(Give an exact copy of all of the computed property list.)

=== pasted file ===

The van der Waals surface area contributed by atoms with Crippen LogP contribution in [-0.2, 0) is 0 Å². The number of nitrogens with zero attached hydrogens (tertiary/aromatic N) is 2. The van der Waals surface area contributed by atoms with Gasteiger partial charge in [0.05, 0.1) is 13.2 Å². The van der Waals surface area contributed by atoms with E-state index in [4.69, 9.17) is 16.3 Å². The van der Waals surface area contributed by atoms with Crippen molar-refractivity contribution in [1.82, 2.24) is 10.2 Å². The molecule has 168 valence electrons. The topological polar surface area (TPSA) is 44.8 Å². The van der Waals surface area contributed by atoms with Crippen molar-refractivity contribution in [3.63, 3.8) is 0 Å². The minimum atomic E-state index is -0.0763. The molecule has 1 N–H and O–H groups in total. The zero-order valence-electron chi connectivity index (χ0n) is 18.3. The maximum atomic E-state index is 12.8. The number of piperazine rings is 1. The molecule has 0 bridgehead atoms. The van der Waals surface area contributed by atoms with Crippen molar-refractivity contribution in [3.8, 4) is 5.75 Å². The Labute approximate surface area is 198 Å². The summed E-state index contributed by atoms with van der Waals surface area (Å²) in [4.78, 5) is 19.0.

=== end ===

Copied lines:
The van der Waals surface area contributed by atoms with Crippen LogP contribution in [-0.2, 0) is 0 Å². The number of nitrogens with zero attached hydrogens (tertiary/aromatic N) is 2. The van der Waals surface area contributed by atoms with Gasteiger partial charge in [0.05, 0.1) is 13.2 Å². The van der Waals surface area contributed by atoms with E-state index in [4.69, 9.17) is 16.3 Å². The van der Waals surface area contributed by atoms with Crippen molar-refractivity contribution in [1.82, 2.24) is 10.2 Å². The molecule has 168 valence electrons. The topological polar surface area (TPSA) is 44.8 Å². The van der Waals surface area contributed by atoms with Crippen molar-refractivity contribution in [3.63, 3.8) is 0 Å². The minimum atomic E-state index is -0.0763. The molecule has 1 N–H and O–H groups in total. The zero-order valence-electron chi connectivity index (χ0n) is 18.3. The maximum atomic E-state index is 12.8. The number of piperazine rings is 1. The molecule has 0 bridgehead atoms. The van der Waals surface area contributed by atoms with Crippen molar-refractivity contribution in [3.8, 4) is 5.75 Å². The Labute approximate surface area is 198 Å². The summed E-state index contributed by atoms with van der Waals surface area (Å²) in [4.78, 5) is 19.0.